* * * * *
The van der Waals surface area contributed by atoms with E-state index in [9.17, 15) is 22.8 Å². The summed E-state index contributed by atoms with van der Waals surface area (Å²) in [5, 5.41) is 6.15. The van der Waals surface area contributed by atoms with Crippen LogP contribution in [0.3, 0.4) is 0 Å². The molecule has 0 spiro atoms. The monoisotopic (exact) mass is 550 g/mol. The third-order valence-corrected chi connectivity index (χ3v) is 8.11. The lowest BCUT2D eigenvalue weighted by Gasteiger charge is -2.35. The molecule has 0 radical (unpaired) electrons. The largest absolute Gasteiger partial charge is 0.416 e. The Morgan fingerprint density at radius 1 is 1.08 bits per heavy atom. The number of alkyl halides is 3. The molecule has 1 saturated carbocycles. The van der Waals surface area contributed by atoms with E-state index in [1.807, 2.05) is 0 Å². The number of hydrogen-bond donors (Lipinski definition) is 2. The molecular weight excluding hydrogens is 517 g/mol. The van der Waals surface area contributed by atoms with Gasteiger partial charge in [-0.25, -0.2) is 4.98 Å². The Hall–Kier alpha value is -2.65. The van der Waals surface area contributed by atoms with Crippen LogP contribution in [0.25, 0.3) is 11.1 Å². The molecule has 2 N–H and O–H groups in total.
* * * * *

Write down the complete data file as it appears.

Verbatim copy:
The van der Waals surface area contributed by atoms with E-state index in [9.17, 15) is 22.8 Å². The summed E-state index contributed by atoms with van der Waals surface area (Å²) in [5, 5.41) is 6.15. The van der Waals surface area contributed by atoms with Crippen LogP contribution in [0.3, 0.4) is 0 Å². The molecule has 0 spiro atoms. The monoisotopic (exact) mass is 550 g/mol. The third-order valence-corrected chi connectivity index (χ3v) is 8.11. The lowest BCUT2D eigenvalue weighted by Gasteiger charge is -2.35. The molecule has 0 radical (unpaired) electrons. The largest absolute Gasteiger partial charge is 0.416 e. The Morgan fingerprint density at radius 1 is 1.08 bits per heavy atom. The number of alkyl halides is 3. The molecule has 1 saturated carbocycles. The van der Waals surface area contributed by atoms with E-state index in [1.807, 2.05) is 0 Å². The number of hydrogen-bond donors (Lipinski definition) is 2. The molecular weight excluding hydrogens is 517 g/mol. The van der Waals surface area contributed by atoms with Gasteiger partial charge in [-0.25, -0.2) is 4.98 Å². The Hall–Kier alpha value is -2.65. The van der Waals surface area contributed by atoms with Crippen LogP contribution in [0.25, 0.3) is 11.1 Å². The molecule has 2 N–H and O–H groups in total.